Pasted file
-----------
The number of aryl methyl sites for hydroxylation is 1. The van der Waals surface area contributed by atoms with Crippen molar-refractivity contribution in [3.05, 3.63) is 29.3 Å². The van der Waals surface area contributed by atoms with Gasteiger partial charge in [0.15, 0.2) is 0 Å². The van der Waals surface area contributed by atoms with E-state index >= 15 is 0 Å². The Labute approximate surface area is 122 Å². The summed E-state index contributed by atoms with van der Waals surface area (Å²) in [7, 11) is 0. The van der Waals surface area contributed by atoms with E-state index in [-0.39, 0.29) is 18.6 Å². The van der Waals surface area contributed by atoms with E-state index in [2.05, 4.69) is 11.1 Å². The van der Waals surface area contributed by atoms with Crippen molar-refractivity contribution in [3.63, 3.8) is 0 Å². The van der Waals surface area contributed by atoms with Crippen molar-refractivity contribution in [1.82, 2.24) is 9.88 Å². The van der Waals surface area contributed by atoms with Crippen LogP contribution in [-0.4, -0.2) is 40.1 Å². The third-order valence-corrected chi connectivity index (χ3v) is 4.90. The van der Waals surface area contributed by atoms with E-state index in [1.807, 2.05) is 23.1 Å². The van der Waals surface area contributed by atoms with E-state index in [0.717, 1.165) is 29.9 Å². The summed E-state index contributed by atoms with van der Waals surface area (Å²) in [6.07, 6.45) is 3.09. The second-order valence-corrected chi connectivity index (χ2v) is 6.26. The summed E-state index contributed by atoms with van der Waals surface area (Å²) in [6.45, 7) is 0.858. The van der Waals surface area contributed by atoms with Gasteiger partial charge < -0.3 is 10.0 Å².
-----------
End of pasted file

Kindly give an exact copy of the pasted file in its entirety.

The number of aryl methyl sites for hydroxylation is 1. The van der Waals surface area contributed by atoms with Crippen molar-refractivity contribution in [3.05, 3.63) is 29.3 Å². The van der Waals surface area contributed by atoms with Gasteiger partial charge in [0.15, 0.2) is 0 Å². The van der Waals surface area contributed by atoms with E-state index >= 15 is 0 Å². The Labute approximate surface area is 122 Å². The summed E-state index contributed by atoms with van der Waals surface area (Å²) in [7, 11) is 0. The van der Waals surface area contributed by atoms with E-state index in [-0.39, 0.29) is 18.6 Å². The van der Waals surface area contributed by atoms with E-state index in [2.05, 4.69) is 11.1 Å². The van der Waals surface area contributed by atoms with Crippen molar-refractivity contribution in [3.63, 3.8) is 0 Å². The van der Waals surface area contributed by atoms with Crippen molar-refractivity contribution in [1.82, 2.24) is 9.88 Å². The van der Waals surface area contributed by atoms with Crippen LogP contribution in [-0.4, -0.2) is 40.1 Å². The third-order valence-corrected chi connectivity index (χ3v) is 4.90. The van der Waals surface area contributed by atoms with E-state index in [1.807, 2.05) is 23.1 Å². The van der Waals surface area contributed by atoms with E-state index in [0.717, 1.165) is 29.9 Å². The summed E-state index contributed by atoms with van der Waals surface area (Å²) in [6.07, 6.45) is 3.09. The second-order valence-corrected chi connectivity index (χ2v) is 6.26. The summed E-state index contributed by atoms with van der Waals surface area (Å²) in [6.45, 7) is 0.858. The van der Waals surface area contributed by atoms with Gasteiger partial charge < -0.3 is 10.0 Å².